Patricia Hofer

CS Lewis on “the Law of Human Nature”

There has always been more to our religious believing than the fear and awe of something greater than we are. As CS Lewis wrote, human beings have always found “themselves under a moral law, which they did not make, and cannot quite forget even when they try, and which they know they ought to obey” (Mere Christianity, “What Lies Behind the Law”). We also feel inspired to live in ways that fit this greater and unseen reality. At its earliest, this understanding of what was to be human probably emerged as little more than a sense of fairness—you don’t eat more than your share. You don’t demand more from others than you give. Such internally motivated guidelines for behavior weren’t always practical or even logical. Sharing too little with too many could starve everyone. That’s probably why Lewis called such morality “the Law of Human Nature.” It was the one “law” that humans do not “share with animals or vegetables or inorganic things” (Mere Christianity). And, though they may explain and apply this moral “law” differently, all the world’s religions respond in some way to it.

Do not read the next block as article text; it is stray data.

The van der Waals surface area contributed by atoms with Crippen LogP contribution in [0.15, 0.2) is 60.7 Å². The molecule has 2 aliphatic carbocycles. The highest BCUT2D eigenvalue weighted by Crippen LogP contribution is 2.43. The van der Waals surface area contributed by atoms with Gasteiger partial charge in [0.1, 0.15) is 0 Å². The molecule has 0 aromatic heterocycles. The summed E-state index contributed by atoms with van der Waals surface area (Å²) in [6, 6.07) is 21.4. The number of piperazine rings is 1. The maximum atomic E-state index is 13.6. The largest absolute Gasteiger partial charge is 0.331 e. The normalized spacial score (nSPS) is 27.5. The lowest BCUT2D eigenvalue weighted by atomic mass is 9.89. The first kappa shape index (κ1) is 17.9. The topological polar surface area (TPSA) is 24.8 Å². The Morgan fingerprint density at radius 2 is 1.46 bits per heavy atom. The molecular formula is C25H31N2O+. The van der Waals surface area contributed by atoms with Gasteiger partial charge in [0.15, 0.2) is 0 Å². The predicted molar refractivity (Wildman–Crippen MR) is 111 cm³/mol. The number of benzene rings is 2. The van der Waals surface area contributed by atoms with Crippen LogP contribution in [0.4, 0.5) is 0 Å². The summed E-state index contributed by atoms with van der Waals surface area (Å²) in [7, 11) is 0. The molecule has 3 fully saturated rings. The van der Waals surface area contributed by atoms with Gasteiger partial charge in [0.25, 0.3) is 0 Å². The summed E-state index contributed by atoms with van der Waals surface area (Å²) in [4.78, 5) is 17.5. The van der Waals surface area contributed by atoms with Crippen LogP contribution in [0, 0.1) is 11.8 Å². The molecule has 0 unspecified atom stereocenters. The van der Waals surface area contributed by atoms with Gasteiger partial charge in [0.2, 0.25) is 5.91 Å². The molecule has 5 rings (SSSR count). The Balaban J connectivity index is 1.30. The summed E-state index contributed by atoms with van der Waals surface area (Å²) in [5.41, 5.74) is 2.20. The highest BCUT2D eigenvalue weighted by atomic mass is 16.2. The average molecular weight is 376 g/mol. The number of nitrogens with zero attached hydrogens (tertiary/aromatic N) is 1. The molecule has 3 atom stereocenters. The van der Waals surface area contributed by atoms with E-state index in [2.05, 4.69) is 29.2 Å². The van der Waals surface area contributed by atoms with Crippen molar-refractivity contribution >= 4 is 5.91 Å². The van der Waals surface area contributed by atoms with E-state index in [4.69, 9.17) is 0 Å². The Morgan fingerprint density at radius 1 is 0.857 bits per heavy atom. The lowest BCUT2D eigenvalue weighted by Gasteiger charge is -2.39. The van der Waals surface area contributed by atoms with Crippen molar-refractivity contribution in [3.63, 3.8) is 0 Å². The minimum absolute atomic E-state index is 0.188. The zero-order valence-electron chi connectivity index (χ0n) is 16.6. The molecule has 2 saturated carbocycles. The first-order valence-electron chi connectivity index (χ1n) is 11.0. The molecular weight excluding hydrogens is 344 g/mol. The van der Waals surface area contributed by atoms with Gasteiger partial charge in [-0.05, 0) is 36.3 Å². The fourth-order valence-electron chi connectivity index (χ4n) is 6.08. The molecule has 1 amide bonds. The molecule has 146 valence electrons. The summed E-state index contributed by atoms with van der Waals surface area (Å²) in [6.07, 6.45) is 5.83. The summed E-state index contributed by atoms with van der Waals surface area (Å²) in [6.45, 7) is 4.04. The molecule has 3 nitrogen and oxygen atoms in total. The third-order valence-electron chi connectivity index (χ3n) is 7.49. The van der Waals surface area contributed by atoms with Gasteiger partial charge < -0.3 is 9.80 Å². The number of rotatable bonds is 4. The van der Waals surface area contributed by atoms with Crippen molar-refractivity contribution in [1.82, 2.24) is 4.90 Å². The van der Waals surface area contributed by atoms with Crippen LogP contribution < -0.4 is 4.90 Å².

(from Living Large, chapter 3, ©️ 2013)

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